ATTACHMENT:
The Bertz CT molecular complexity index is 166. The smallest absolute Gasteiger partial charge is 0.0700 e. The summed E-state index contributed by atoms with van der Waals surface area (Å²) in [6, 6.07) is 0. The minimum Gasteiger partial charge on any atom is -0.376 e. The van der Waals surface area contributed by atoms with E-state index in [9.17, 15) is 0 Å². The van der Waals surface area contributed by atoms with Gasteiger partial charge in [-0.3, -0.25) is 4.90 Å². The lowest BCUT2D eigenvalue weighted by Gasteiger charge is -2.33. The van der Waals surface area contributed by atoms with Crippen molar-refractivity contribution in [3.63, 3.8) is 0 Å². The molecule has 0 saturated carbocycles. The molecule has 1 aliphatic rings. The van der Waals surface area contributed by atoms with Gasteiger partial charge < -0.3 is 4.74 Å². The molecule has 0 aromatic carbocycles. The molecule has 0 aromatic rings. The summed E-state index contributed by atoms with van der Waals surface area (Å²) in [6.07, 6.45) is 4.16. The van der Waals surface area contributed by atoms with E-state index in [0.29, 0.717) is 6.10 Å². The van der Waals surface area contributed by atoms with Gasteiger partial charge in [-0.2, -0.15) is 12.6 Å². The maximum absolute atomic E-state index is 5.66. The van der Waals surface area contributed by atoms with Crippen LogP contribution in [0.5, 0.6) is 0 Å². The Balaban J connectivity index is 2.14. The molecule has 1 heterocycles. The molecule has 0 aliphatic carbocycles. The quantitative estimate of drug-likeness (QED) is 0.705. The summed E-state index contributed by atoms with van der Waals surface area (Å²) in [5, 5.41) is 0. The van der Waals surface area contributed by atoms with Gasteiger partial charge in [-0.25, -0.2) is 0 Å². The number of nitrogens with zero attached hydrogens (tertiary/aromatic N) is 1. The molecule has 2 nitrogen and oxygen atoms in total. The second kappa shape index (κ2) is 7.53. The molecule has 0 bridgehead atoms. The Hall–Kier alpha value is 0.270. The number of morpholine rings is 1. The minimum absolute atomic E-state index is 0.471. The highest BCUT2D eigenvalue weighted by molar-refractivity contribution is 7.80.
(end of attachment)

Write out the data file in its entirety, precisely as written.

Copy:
The Bertz CT molecular complexity index is 166. The smallest absolute Gasteiger partial charge is 0.0700 e. The summed E-state index contributed by atoms with van der Waals surface area (Å²) in [6, 6.07) is 0. The minimum Gasteiger partial charge on any atom is -0.376 e. The van der Waals surface area contributed by atoms with E-state index in [9.17, 15) is 0 Å². The van der Waals surface area contributed by atoms with Gasteiger partial charge in [-0.3, -0.25) is 4.90 Å². The lowest BCUT2D eigenvalue weighted by Gasteiger charge is -2.33. The van der Waals surface area contributed by atoms with Crippen molar-refractivity contribution in [3.63, 3.8) is 0 Å². The molecule has 0 saturated carbocycles. The molecule has 1 aliphatic rings. The van der Waals surface area contributed by atoms with Gasteiger partial charge < -0.3 is 4.74 Å². The molecule has 0 aromatic carbocycles. The molecule has 0 aromatic rings. The summed E-state index contributed by atoms with van der Waals surface area (Å²) in [6.07, 6.45) is 4.16. The van der Waals surface area contributed by atoms with E-state index in [0.29, 0.717) is 6.10 Å². The van der Waals surface area contributed by atoms with Gasteiger partial charge in [-0.2, -0.15) is 12.6 Å². The maximum absolute atomic E-state index is 5.66. The van der Waals surface area contributed by atoms with Crippen LogP contribution in [0.5, 0.6) is 0 Å². The Balaban J connectivity index is 2.14. The molecule has 1 heterocycles. The molecule has 0 aliphatic carbocycles. The quantitative estimate of drug-likeness (QED) is 0.705. The summed E-state index contributed by atoms with van der Waals surface area (Å²) in [5, 5.41) is 0. The van der Waals surface area contributed by atoms with Gasteiger partial charge in [-0.25, -0.2) is 0 Å². The number of nitrogens with zero attached hydrogens (tertiary/aromatic N) is 1. The molecule has 2 nitrogen and oxygen atoms in total. The second kappa shape index (κ2) is 7.53. The molecule has 0 bridgehead atoms. The Hall–Kier alpha value is 0.270. The number of morpholine rings is 1. The minimum absolute atomic E-state index is 0.471. The highest BCUT2D eigenvalue weighted by molar-refractivity contribution is 7.80.